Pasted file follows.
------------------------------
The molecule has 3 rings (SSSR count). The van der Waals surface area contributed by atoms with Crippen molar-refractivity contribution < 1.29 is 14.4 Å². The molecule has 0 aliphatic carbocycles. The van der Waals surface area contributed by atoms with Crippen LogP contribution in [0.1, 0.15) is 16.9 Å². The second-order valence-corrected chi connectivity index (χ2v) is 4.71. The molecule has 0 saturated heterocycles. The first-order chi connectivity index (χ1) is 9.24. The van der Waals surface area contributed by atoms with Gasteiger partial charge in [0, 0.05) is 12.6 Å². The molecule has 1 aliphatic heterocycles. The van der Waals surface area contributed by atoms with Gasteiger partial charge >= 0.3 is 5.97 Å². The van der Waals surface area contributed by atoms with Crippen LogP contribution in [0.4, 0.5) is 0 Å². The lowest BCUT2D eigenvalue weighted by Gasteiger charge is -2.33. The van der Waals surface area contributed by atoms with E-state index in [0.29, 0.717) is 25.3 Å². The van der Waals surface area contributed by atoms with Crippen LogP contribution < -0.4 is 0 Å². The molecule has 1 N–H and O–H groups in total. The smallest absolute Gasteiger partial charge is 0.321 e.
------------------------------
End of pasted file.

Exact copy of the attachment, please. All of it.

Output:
The molecule has 3 rings (SSSR count). The van der Waals surface area contributed by atoms with Crippen molar-refractivity contribution < 1.29 is 14.4 Å². The molecule has 0 aliphatic carbocycles. The van der Waals surface area contributed by atoms with Crippen LogP contribution in [0.1, 0.15) is 16.9 Å². The second-order valence-corrected chi connectivity index (χ2v) is 4.71. The molecule has 0 saturated heterocycles. The first-order chi connectivity index (χ1) is 9.24. The van der Waals surface area contributed by atoms with Gasteiger partial charge in [0, 0.05) is 12.6 Å². The molecule has 1 aliphatic heterocycles. The van der Waals surface area contributed by atoms with Gasteiger partial charge >= 0.3 is 5.97 Å². The van der Waals surface area contributed by atoms with Crippen LogP contribution in [0.4, 0.5) is 0 Å². The lowest BCUT2D eigenvalue weighted by Gasteiger charge is -2.33. The van der Waals surface area contributed by atoms with E-state index in [0.29, 0.717) is 25.3 Å². The van der Waals surface area contributed by atoms with Crippen LogP contribution < -0.4 is 0 Å². The molecule has 1 N–H and O–H groups in total. The smallest absolute Gasteiger partial charge is 0.321 e.